The Horticultural Wonder of the Week


I know you all have been waiting with bated breath wondering what I would share from this week's excursions. But before I unveil it. . .

Providence acts in so many kindly ways to perform so many seemingly minor services, all of which go toward reinforcing our love of God. God acts through natural means and the natural world to remind us always that He is present. Today, for me, was a case in point.

I had thought about going to EPCOT again. I really like EPCOT--the gardens, the spaces, the architecture, the music, etc. But I was really tired of EPCOT. I didn't really want to venture the Magic Kingdom on a Saturday before the rest of the world was in school, so that left MGM Studios or Animal Kingdom. Frankly, I am not all that wowed by Animal Kingdom. The designers built it to give you a sense of adventure, of being lost in the tangle of thicket, with the net result that if there are more than 15 people in the park, it seems crowded. The pathways are difficult to negotiate, and there's an awful lot of jostling, bustling and general knocking about that a crowd-sky person doesn't care for. MGM, on the other hand, has fewer gardens, more indoorsy stuff that generally leaves me with the "been there, done that" feeling of the over-familiar.

I opted for Animal Kingdom. Again sheer providence, because there is no coincidence, only purpose. When I got to the gate I saw an announcement that took my breath away. They had back in the hinterlands of the park a Titan Arum. Yes, children, that's what you'll be looking at. What, you may ask, is a Titan Arum. Why it's only the largest blossom structure in the world. It's a plant that grown naturally in Sumatra. A few years back a specimen was taken to Kew Gardens and encouraged to grow. Since then fewer than 100 specimens in the United States have grown to blossom and stink up the house. Because you see, the blossom smells a great deal like rotting meat--the better to attract pollinator flies.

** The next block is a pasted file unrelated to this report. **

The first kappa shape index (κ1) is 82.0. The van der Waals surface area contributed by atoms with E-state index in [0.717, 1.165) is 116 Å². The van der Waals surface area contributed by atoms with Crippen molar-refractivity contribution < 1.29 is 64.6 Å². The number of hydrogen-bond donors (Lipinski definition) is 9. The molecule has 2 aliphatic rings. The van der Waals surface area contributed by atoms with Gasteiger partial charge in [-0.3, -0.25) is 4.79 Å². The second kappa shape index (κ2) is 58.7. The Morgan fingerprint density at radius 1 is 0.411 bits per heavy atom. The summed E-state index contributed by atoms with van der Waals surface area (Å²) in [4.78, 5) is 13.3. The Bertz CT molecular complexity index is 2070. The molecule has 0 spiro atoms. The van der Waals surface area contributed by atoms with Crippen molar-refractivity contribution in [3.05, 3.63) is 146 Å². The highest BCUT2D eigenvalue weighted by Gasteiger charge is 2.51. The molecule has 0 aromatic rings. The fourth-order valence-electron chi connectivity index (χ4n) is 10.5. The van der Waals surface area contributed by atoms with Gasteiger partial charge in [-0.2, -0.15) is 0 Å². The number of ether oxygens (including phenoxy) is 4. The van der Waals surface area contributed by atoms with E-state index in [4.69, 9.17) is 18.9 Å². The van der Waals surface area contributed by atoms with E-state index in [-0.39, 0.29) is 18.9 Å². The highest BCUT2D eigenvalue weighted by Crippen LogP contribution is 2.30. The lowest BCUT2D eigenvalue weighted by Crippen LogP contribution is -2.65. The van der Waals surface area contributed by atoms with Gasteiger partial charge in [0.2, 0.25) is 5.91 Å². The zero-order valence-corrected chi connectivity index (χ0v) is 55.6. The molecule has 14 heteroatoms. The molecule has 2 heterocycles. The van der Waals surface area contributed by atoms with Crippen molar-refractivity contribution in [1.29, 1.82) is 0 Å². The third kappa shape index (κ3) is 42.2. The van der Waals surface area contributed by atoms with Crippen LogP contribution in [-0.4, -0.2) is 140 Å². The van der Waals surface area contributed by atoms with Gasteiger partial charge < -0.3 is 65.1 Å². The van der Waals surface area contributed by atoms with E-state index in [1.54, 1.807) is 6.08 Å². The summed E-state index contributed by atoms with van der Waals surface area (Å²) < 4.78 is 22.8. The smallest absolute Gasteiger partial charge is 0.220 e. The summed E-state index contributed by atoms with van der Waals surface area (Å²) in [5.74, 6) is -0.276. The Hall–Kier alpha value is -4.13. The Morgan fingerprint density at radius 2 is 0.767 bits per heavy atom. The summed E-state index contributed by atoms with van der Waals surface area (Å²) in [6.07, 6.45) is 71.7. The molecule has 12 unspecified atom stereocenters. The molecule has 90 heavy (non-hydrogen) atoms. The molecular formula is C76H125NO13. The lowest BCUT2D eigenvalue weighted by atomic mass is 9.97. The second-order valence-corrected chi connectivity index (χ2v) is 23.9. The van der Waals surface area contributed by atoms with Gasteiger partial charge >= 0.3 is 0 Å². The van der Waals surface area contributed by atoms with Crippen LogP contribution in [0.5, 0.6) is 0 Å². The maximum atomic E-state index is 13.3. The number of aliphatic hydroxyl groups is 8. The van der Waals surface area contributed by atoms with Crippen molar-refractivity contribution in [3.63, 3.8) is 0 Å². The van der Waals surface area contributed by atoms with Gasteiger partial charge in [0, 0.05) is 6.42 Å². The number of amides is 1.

Well, the largest "flower" of this plant was about twelve feet high. I use the word "flower" advisedly because it really is a flower-cover. The flowers are much smaller structures at the base of the plant covered by what looks like a large blossom that closes up at night to help prevent self-pollination. So it isn't really the largest single flower in the world--that honor is held by Rafflesia, but you've got to admit, a twelve foot blossom is a spectacular specimen.

Now, the specimen you are about to see is on its way to blossoming, but a ways off--perhaps as much as two weeks to a month. This specimen was grown from a 134 pound tuber and is two weeks old at the time of these pictures.

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I honestly can't tell you when the last time I was so excited was. I'll be on the phone every day to the horticulturalist finding out when the blossom will open and I'll be out there the day it opens and every day after that I can be. This is one of those experiences that the mystics call "consolations." I don't look for them, but I am exceedingly thankful when they come around. This really is a blessing for me and I am so grateful to be able to share some small part of it. I know it isn't all that exciting for you all, but please accept my word that this is only overshadowed by the great good news that Spouse and Child return tomorrow. Hurray! The axial tilt problem that started back in June will come to an end and with it the blossoming to a Titan Arum!

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This page contains a single entry by Steven Riddle published on August 27, 2005 6:04 PM.

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